A guide to the stories and legends of the South West Coast Path by Adam Skerret
My name is Adam Skerrett, aka ‘Mythwalker.’ I am a Celtic writer and storyteller, exploring the terrain where myth meets ecology. I’ve recently returned from a pilgrimage to ‘beat-the-bounds’ of Dumnonia – that ancient Celtic kingdom, which once included; Cornwall, Devon, parts of Somerset and Dorset. ‘Beating-the-bounds’ is an ancient practice, of ritually walking around the perimeter of one’s land. It typically includes visiting places of significance belonging to that land and connecting to those sites in a meaningful way.
My walk was a round one.
I took the reverse route around the South West Coast Path, and linked it up coast-to-coast to make a circle. Given that I live in the far West, my obvious starting point was Land’s End, a mere 6 1/2 miles from my home, as the chough flies. It is poignant that I started the trail here, because in the Celtic tongue, this place is known as ‘the end-of-the-end.’ And what is that, if not a place where new beginnings might be made?
For those intrigued about the route I took on this walk, it involved straying onto those unchartered territories North of Minehead! I then followed the River Parrett Trail from mouth to source, until I met up with the Brit Valley Way, which re-joined the SWCP at West Bay, Dorset. From here I made my way back South, to arrive home in the twilight of the Mid-summer Solstice.
I think that treating the SWCP as a pilgrimage, reminds us that we have agency within the landscape of our lives, and that we can myth-walk through those moments in the story that we feared we were stuck in.
Those stories emanate from the land itself, and are one of the ways in which the landscape has chosen to express itself; through the flora and fauna of its ecology, yes, but also through the stories, through its mythology. And the listening individual, can connect with these stories, and can enter enter in to participation with the living world.
The South West Coast Path runs like a song-line through many of the great myths of our land. As a scholar of myth, I could not help but be tempted to walk it. There is no substitute for getting out there and taking one’s self on an adventure.
Well, they say you can only truly know a place, by walking through it.
What struck me on my walk, was how wild and magical the coast of England still is. There is still much beauty that we have not yet squandered, and therefore it is important to speak up for it, for future generations to enjoy. I joined the SWCPA before setting out on my walk, as it felt like a small way to offer something in return for all the joy the trail has given me. I hope the book, the guided walks and all the work that is to follow will be a continuation of that giving back.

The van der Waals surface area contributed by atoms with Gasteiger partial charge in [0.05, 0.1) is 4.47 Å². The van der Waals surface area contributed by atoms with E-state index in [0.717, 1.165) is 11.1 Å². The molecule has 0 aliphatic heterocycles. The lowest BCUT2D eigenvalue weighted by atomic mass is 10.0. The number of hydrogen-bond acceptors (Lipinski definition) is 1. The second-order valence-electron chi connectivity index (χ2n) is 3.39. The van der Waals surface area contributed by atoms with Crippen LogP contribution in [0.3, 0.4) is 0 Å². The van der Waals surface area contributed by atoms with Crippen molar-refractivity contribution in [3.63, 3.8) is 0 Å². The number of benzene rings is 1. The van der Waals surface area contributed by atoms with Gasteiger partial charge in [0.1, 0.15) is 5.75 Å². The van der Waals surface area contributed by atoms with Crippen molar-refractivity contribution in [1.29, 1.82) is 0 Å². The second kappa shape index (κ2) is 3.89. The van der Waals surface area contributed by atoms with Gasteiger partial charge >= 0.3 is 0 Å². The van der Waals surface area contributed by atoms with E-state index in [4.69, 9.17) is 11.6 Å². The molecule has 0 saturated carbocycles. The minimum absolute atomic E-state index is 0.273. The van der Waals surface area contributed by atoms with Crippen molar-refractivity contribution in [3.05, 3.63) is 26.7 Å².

My quest now complete, I have begun walking the path of the page.
My forthcoming book is a guide to the stories of Dumnonia; from the mermaids and the smugglers’ coves, to the great Arthurian epics. It is a wonder tale, the story of my walk, woven in with the stories of the land; those places of truth and beauty through which I have travelled, and the people of truth and beauty which figure in that landscape. Part travelogue, part magical autobiography, Mythwalker is an old-fashioned romantic quest, to see what still lives and breathes and has its being amongst the fabled coasts of this land.
Like a Salt Path for the mythical realm, it is a re-wilded storytelling, which speaks to our sense of wonder, beauty and the mythic imagination.
Join me as the tale unfolds.
Mythwalker is more than a book, it is a call to adventure. This season, I began offering ‘Myth Walk Experiences’ in Cornwall. Part pilgrimage, part storytelling event, these are guided walks like no other, filled with poetry, myth and the opportunity to experience a felt connection to place. The aim is to re-enchant people with the natural environment, through bringing the local mythology to life, and treating those stories as living beings who delight in hearing their tales told back to them in the places where, they say, they happened!
The walks will return in 2023. In the meantime, you can view the archive of this seasons walks here:
A short film about my work, entitled Mythwalker, has been premiered at the World Trails Film Festival 2022 in Greece. But you can watch the film for free by visiting the Mythwalker YouTube channel.
To me, ‘myth-walking’ means treating the time spent on the path as an invitation to lean in to the wonder, take the imagination seriously, and experience the magic that is still afoot in the wild places of this land.
The South West Coast Path is a storied landscape, and when you walk it, it can sometimes feel as if you have entered in to those stories. I think we remember the myths and legends of old, because they still have something to say to us in these times. We each have an opportunity to find out what that is for us.
Read an extended version of this blog HERE
Adam Skerrett is Myth Walker; a man of myth, poetry and adventure. Adam is a trained actor and theatre-maker, and has an MA in Myth and Ecology, studying with renowned storyteller Martin Shaw. He is following in the footsteps of the ‘Droll Tellers’ – storytellers who walked the land, earning a living through their artistry.
“Adam is exploring the terrain where myth and landscape collide. You may find him in the folds of a fairy tale or on the darkening path to the Grey Wethers stones.”
– Dr Martin Shaw, storyteller and mythologist.